Operating income at Sunoco's terminal-facilities segment rose to $20.7m for the third quarter of 2009, about $7m more than the same period last year. The company owns and operates three crude-storage terminals, including a 19m barrel facility in Nederland, Texas, that ranks as one of the largest onshore crude facilities in the country.
Some companies are capitalising on the advantageous environment by constructing new capacity. Sunoco Logistics Partners has added tanks at Nederland. Magellan Midstream Partners, which announced record third-quarter results from its terminal segment, has expanded the storage capacity at its marine terminal in Galena Park, Texas, by 0.6m barrels and plans to increase capacity at its Longhorn Pipeline terminal in El Paso, Texas, from 0.9m to 1.3m barrels in first-quarter 2010.
NuStar has "a renewed focus on high-growth opportunities, with the next phase coming from a combination of fee-based and margin-based projects totalling over $0.5bn over the next two to three years", according to chief executive Curt Anastasio. "The largest portion of this growth-capital programme will consist of investment at storage facilities to construct new tank storage for third parties at strategic domestic and international terminals, to blend crude oil and heavy fuel oil at certain terminals and to develop and improve logistics at key terminals."
Mergers and acquisitions have continued as companies jockey for a competitive position. In June, Enterprise Products Partners agreed to acquire Teppco Partners for about $3.3bn, creating the biggest energy partnership in the US. Although the combined companies' focus is on pipelines, it also owns 200m barrels worth of storage capacity for oil and other liquid fuels.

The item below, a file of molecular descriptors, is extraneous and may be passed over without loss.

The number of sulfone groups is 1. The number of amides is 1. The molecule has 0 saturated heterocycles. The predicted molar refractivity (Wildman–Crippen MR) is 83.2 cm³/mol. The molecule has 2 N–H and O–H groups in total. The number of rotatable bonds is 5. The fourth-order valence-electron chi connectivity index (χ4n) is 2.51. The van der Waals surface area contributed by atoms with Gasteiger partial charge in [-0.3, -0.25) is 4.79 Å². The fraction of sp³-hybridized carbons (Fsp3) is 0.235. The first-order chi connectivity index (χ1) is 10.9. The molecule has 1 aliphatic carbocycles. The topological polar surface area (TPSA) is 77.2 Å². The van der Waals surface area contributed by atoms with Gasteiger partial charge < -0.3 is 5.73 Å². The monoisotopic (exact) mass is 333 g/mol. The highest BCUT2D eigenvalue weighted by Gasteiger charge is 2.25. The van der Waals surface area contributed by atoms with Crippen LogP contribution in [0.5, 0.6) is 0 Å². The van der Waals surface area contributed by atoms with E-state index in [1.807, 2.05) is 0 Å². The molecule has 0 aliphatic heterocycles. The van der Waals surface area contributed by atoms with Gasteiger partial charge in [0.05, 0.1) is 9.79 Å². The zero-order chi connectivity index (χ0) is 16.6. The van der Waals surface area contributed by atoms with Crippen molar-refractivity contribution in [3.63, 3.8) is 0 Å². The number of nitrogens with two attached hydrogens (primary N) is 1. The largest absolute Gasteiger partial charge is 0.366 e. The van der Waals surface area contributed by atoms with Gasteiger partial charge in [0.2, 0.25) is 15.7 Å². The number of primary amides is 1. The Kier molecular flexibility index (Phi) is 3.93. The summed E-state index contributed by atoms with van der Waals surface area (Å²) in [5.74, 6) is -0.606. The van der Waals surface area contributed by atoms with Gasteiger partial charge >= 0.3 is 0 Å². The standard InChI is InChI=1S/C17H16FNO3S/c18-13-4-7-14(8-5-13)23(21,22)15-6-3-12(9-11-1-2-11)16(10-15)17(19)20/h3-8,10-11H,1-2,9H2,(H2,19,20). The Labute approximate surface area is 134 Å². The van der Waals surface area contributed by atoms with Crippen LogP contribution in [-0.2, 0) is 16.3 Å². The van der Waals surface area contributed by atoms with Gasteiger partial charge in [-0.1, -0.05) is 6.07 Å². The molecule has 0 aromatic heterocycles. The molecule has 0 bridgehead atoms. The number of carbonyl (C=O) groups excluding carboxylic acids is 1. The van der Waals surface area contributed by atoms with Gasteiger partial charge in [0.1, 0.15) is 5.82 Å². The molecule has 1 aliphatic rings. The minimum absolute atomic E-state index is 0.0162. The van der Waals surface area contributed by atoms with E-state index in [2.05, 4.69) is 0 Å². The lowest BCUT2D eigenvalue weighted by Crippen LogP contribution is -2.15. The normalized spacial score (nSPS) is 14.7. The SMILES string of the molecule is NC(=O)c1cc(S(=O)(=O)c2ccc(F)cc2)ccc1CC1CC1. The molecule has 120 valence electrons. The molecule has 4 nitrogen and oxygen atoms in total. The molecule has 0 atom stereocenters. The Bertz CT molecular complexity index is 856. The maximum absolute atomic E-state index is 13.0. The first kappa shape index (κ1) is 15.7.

In October, worldwide commodities trader Vitol, based in the Netherlands, agreed to acquire the general partnership of SemGroup Energy Partners from Manchester Securities. SemGroup's assets include about 8.5m barrels of oil-terminalling facilities and storage tanks in the US Mid-Continent, including about 7m barrels of capacity at Cushing.
Earlier this year, SemGroup sold much of its SemFuel refined-petroleum unit to Magellan Midstream Partners and QuikTrip for a total of $37m. The move marked the first venture into the terminalling business by QuikTrip, a convenience store enterprise.
In August, Global Partners agreed to acquire three refined-products terminals in New York, with a combined capacity of 0.95m barrels, from Warex Terminals, for $47.5m. In October, Buckeye Partners, which owns 64 products terminals, announced plans to acquire three products-storage and distribution terminals, with a total capacity of 3.2m barrels, along with other assets, in the Chicago and St Louis areas from ConocoPhillips to gain greater access to important markets and refinery operations in the Midwest.
Plains All American Pipeline recently purchased 290,000 barrels of products-storage capacity in Philadelphia. The company also acquired 400,000 barrels of crude-storage capacity in Tulsa, Oklahoma, from Holly in October and is leasing it back to Holly. The two companies "have also contractually agreed to explore the use of Holly and Plains Tulsa storage facilities to capture profit opportunities that may arise from the crude market contango, given the facilities "close proximity to Cushing".
As the new year begins, terminal operators have reason to remain optimistic. Crude and petroleum products inventories are likely to stay high through 2010, the EIA predicts, and demand is not expected to return to previous levels for another year at least. Meanwhile, deep-water GOM discoveries continue to come on stream.